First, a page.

First Lines Fridays is a weekly feature for book lovers hosted by Wandering Words. What if instead of judging a book by its cover, its author or its prestige, we judged it by its opening lines? You can view Wandering Words’ post here.
If you want to make your own post, feel free to use or edit the banner above and follow the rules below:
- Pick a book off your shelf (it could be your current read or on your TBR) and open to the first page
- Copy the first few lines, but don’t give anything else about the book away just yet – you need to hook the reader first
- Finally… reveal the book!
‘It was the end of my girlhood, though I didn’t know it yet. If I realized what would happen there, would I have followed my mother into that room in the Bottom of the City?’
Song of a Captive Bird by Jasmin Darznik
A historical fiction featuring a powerful woman!
A spellbinding debut novel about the trailblazing poet Forugh Farrokhzhad, who defied Iranian society to find her voice and her destiny.
All through her childhood in Tehran, Forugh is told that Iranian daughters should be quiet and modest. She is taught only to obey, but she always finds ways to rebel—gossiping with her sister among the fragrant roses of her mother’s walled garden, venturing to the forbidden rooftop to roughhouse with her three brothers, writing poems to impress her strict, disapproving father, and sneaking out to flirt with a teenage paramour over café glacé. It’s during the summer of 1950 that Forugh’s passion for poetry really takes flight—and that tradition seeks to clip her wings.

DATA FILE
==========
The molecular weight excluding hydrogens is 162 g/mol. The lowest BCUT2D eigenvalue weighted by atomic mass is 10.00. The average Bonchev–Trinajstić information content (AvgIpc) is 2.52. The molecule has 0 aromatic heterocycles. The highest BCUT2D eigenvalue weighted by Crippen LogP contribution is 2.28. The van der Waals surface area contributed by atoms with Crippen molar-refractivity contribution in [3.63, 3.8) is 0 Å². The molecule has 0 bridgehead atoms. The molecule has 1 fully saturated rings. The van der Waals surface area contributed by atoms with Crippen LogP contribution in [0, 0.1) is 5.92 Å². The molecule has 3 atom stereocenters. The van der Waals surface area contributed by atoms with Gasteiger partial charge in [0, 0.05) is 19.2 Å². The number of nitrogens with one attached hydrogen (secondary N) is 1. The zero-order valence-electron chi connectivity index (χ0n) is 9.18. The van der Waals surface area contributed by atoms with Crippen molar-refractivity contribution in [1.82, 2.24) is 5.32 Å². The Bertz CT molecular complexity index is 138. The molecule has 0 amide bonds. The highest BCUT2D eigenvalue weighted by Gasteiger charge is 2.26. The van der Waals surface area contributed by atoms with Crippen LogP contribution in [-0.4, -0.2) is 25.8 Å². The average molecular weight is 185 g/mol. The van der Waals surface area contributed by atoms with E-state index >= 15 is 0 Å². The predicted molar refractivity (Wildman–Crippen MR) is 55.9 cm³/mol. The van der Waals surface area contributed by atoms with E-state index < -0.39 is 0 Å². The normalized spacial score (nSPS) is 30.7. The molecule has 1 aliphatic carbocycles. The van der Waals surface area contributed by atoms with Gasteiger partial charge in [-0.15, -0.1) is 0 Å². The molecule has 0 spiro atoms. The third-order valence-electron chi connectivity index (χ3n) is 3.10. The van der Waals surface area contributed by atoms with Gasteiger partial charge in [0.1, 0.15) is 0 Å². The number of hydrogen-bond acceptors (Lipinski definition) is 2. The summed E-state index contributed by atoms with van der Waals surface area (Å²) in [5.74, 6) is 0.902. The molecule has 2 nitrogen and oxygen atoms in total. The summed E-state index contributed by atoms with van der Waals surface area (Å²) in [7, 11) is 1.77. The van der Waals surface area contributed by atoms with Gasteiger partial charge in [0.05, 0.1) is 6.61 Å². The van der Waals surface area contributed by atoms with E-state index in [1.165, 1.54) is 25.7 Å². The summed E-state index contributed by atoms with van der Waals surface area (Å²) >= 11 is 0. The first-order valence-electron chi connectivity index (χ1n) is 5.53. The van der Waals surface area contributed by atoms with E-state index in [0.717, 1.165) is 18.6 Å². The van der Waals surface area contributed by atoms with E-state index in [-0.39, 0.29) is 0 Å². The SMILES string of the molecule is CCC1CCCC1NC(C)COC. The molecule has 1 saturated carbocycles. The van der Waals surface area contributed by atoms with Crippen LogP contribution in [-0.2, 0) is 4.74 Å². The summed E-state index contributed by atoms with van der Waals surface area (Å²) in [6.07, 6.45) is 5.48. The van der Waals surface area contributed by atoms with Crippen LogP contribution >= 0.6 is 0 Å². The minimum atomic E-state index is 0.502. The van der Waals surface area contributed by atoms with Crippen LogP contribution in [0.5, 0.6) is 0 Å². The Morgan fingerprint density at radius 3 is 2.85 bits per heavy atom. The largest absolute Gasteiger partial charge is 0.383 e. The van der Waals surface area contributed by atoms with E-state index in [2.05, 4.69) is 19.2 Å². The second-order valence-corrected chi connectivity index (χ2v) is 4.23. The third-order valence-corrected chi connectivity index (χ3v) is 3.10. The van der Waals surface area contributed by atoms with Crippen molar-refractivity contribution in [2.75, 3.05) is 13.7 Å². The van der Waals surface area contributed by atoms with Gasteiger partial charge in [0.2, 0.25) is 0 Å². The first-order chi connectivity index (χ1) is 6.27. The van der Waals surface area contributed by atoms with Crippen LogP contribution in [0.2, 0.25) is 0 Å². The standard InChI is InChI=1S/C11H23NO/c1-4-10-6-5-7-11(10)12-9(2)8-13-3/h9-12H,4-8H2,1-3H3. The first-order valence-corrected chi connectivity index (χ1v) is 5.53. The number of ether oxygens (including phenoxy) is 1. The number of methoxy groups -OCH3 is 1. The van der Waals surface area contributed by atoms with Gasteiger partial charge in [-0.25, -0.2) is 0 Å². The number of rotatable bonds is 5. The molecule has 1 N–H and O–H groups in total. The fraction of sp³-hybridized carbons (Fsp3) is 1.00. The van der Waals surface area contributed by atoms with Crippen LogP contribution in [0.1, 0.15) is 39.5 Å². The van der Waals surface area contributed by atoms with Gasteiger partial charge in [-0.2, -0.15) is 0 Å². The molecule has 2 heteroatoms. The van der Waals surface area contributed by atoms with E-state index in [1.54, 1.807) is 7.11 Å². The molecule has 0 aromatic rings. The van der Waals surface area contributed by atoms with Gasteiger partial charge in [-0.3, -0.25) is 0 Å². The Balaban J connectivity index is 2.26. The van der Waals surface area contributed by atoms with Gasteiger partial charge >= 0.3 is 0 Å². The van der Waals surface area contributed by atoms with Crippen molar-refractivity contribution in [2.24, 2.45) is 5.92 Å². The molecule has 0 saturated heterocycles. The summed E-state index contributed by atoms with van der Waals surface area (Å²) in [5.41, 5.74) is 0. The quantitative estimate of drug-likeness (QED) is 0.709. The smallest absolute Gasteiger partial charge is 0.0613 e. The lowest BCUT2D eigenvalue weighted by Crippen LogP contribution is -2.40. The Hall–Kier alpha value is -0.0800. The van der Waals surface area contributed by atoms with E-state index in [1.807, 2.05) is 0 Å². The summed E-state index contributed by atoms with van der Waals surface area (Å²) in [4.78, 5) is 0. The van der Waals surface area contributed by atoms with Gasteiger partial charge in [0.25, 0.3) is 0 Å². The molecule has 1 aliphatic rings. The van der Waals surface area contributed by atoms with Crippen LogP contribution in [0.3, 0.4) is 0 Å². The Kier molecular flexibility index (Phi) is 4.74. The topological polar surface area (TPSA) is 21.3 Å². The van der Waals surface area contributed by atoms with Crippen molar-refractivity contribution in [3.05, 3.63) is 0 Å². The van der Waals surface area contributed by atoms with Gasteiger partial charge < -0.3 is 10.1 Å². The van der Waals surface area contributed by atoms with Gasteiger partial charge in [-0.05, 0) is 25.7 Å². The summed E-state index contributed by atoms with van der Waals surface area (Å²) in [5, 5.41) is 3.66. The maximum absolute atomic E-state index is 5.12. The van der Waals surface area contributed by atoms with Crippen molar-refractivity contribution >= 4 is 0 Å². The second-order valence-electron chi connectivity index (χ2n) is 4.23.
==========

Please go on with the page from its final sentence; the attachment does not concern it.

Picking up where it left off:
Forced into a suffocating marriage, Forugh runs away and falls into an affair that fuels her desire to write and to achieve freedom and independence. Forugh’s poems are considered both scandalous and brilliant; she is heralded by some as a national treasure, vilified by others as a demon influenced by the West. She perseveres, finding love with a notorious filmmaker and living by her own rules—at enormous cost. But the power of her writing grows only stronger amid the upheaval of the Iranian revolution.
Inspired by Forugh Farrokhzad’s verse, letters, films, and interviews—and including original translations of her poems—Jasmin Darznik has written a haunting novel, using the lens of fiction to capture the tenacity, spirit, and conflicting desires of a brave woman who represents the birth of feminism in Iran—and who continues to inspire generations of women around the world.
Would you put Song of a Captive Bird on your TBR? Feel free to share in the comments!
Connect With Me: